Totally out of conformity with its ancient origins, it was the woman in the Song of Songs who initiates sex and delights in her groom’s body. Observe how she adores his masculinity:
His abdomen is like a polished ivory tusk decorated with sapphires.
— 5:14 b
The original Hebrew just quoted is so much more explicit than our tame English versions. Compare the ESV:
“His arms are rods of gold,
set with jewels.
His body is polished ivory,
bedecked with sapphires,”
and the NIV:
“His arms are rods of gold
set with topaz.
His body is like polished ivory
decorated with lapis lazuli.”
I’m including the The Passion Translation because I liked it in comparison to the two above: “See how his hands hold unlimited power!
But he never uses it in anger,
for he is always holy, displaying his glory.
His innermost place is a work of art—
so beautiful and bright.
How magnificent and noble is this one—
covered in majesty!” (Cf. 1 Tim. 2:8. Also note how this translation implies that her attraction to his genitals is very holy).
The Wycliffe Bible is rather curious: “His hands be able to turn about, golden, and full of jacinths; his womb is of ivory (his belly is like ivory), adorned with sapphires.”
Upon doing a little research on Bible Gateway, I discovered that only the Expanded Bible and The Voice come close to the Hebrew:
“His ·hands [or arms] are like gold ·hinges [or bars],
·filled with jewels [L set with Tarshish stones; C a location in Spain; perhaps a black jet stone or golden topaz].
His ·body [or member] is like ·shiny ivory [or an ivory tusk]
·covered with sapphires [ornamented with lapis].”(EXB) (Brackets in original)
“His hands are like strong rods of gold, each set with jewels.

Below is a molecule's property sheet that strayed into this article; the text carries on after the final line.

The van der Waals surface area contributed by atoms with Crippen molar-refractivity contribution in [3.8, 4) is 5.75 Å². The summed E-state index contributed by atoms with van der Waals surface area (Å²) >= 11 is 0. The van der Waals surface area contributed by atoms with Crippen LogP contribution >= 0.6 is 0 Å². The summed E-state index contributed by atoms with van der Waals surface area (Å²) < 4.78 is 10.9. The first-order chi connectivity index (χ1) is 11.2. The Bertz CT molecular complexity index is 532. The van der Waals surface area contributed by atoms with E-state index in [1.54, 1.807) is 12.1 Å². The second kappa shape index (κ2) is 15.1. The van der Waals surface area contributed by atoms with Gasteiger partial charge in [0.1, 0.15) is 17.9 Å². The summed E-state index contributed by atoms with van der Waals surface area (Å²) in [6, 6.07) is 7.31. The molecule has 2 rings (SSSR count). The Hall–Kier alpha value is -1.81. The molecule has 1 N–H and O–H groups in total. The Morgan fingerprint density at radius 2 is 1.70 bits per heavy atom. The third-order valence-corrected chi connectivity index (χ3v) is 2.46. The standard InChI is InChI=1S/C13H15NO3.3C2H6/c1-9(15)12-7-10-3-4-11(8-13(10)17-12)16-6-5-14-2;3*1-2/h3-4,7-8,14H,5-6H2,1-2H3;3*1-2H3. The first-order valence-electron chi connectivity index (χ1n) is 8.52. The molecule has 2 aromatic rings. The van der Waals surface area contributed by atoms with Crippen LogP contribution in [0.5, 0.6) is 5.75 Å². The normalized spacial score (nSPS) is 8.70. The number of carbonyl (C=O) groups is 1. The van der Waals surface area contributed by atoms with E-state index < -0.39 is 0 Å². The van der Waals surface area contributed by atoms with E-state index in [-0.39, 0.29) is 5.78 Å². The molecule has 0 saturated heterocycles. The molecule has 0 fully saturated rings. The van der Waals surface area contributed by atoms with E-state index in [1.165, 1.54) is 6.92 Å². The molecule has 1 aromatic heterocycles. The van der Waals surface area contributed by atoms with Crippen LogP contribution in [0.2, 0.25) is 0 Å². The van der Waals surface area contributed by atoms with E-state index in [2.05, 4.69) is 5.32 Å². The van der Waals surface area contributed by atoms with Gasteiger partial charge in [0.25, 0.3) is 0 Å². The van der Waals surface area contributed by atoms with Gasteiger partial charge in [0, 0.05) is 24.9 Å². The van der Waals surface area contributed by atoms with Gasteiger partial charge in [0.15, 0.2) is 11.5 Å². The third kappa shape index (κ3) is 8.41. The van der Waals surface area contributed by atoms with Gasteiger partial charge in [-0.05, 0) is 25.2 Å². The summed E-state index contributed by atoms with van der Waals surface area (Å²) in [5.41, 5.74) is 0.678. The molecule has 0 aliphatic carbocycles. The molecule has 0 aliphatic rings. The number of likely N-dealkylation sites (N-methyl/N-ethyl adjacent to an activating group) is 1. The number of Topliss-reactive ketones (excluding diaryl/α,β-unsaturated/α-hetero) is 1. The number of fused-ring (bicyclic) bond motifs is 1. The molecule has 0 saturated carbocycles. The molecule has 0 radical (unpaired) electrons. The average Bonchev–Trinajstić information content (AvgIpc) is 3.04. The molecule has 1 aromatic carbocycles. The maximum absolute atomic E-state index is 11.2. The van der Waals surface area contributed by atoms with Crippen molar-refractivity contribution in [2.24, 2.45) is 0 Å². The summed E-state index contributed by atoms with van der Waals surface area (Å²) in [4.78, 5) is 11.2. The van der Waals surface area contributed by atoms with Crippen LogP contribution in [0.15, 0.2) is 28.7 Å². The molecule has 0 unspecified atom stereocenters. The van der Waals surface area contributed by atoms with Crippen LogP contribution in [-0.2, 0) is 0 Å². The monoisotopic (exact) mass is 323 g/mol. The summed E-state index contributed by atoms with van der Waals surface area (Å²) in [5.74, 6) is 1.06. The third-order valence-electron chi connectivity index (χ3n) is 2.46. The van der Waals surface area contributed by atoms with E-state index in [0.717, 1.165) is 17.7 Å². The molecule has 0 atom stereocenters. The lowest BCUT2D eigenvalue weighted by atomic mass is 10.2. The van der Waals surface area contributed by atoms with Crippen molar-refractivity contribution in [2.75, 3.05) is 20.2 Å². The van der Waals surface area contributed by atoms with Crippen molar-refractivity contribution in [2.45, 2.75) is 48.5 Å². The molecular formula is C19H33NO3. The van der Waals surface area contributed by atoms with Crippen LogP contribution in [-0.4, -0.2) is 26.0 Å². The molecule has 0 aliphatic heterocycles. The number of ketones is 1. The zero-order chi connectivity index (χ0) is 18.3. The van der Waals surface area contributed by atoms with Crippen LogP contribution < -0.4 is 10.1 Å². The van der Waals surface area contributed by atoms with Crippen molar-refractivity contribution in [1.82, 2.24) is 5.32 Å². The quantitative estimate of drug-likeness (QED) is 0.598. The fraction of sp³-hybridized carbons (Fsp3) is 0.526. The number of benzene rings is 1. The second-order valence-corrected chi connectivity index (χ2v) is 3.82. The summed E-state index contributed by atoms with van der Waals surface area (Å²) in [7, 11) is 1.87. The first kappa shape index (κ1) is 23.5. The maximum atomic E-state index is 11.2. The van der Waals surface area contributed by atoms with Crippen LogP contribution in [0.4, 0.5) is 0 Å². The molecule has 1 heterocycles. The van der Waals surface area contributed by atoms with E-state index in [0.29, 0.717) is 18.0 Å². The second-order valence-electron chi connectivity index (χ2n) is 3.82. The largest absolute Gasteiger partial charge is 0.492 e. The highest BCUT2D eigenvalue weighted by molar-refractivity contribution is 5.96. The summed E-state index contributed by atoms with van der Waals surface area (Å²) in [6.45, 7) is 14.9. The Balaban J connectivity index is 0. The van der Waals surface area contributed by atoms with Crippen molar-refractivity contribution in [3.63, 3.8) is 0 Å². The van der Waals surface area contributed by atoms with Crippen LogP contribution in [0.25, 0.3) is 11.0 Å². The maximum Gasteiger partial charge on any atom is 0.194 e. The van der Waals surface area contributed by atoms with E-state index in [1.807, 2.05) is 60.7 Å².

His body displays his manhood like an ivory tusk inlaid with sapphires.” (VOICE) (Italics in original)
Scripture 4 All’s Hebrew Interlinear again proves faithful:
Thanks to Tim and Kathy Keller’s The Meaning of Marriage: Facing the Complexities of Commitment with the Wisdom of God for these precious insights. Notice the striking similarity the EXB and VOICE bear to Pastor Keller’s revelation of the original Hebrew “his abdomen is like a polished ivory tusk decorated with sapphires.”
As an Ancient Israelite, it’s reasonable that the Shulammite woman would liken his skin tone to ivory.
Now, I make no claims to being ivory-colored, but as a sub-Saharan African, I know some about elephant tusks.
Although it’s a little hard to type with a tusk in my pants, I must stress to the ladies that the Kellers implicitly urge you to also adore your man’s body, by emphasizing the often overlooked fact that it’s the woman who initiates and enjoys her husband’s “tusk,” to drive home the point that the Bible unabashedly celebrates female sexuality, contrary to both ancient and contemporary efforts to shame and diminish it. Thank you, Tim Keller. As soon as I discovered that nearly jaw-dropping insight from your book this spring, you strengthened my resolve to marry a woman like the bride from Songs or Ms. C. One with a strong and healthy sex drive.
I realize men tend to be turned on by the visual and physical, and women by the emotional and relational. But there’s nothing wrong with some cross-arousal. There are zero passages in the Bible that suggest men can’t be emotionally stimulated to wanting sex, or women shouldn’t be incentivized to sex by the physical. On the contrary, it can easily be proven that Scripture wants both sexes to have some measure of both forms of sexual stimulation. I’d want my adoring wife to be aroused simply by seeing and touching me, just as I’m sure she’d want me turning red-hot for her as a consequence of my emotions connecting well with hers.
Dearest, most loving, Triune God,
Please provide a beautiful wife soon, so as I foster a home abounding in emotional warmth, empathy and communication, she could likewise enjoy my polished ebony-ivory tusk.
He put his hand through the keyhole for more from a godly woman who really enjoys sex with her adoring husband